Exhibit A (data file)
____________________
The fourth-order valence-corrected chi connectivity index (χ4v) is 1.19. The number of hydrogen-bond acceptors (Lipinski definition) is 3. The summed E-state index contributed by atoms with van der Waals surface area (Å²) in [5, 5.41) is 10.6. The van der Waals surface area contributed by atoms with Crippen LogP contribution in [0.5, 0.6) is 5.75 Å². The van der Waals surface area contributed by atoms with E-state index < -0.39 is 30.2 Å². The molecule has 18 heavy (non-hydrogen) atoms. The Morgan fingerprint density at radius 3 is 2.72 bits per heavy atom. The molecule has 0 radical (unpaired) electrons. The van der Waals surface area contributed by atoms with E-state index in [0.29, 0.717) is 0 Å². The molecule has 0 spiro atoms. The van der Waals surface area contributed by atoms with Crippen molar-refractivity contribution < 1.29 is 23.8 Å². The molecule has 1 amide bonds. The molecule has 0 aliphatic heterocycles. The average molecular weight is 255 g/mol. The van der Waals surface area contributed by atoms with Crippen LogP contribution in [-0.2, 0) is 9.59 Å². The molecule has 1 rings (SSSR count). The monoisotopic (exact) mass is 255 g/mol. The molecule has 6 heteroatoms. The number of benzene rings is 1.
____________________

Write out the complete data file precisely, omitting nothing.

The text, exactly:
The fourth-order valence-corrected chi connectivity index (χ4v) is 1.19. The number of hydrogen-bond acceptors (Lipinski definition) is 3. The summed E-state index contributed by atoms with van der Waals surface area (Å²) in [5, 5.41) is 10.6. The van der Waals surface area contributed by atoms with Crippen LogP contribution in [0.5, 0.6) is 5.75 Å². The van der Waals surface area contributed by atoms with E-state index < -0.39 is 30.2 Å². The molecule has 18 heavy (non-hydrogen) atoms. The Morgan fingerprint density at radius 3 is 2.72 bits per heavy atom. The molecule has 0 radical (unpaired) electrons. The van der Waals surface area contributed by atoms with E-state index in [0.29, 0.717) is 0 Å². The molecule has 0 spiro atoms. The van der Waals surface area contributed by atoms with Crippen molar-refractivity contribution < 1.29 is 23.8 Å². The molecule has 1 amide bonds. The molecule has 0 aliphatic heterocycles. The average molecular weight is 255 g/mol. The van der Waals surface area contributed by atoms with Crippen LogP contribution in [-0.2, 0) is 9.59 Å². The molecule has 1 rings (SSSR count). The monoisotopic (exact) mass is 255 g/mol. The molecule has 6 heteroatoms. The number of benzene rings is 1.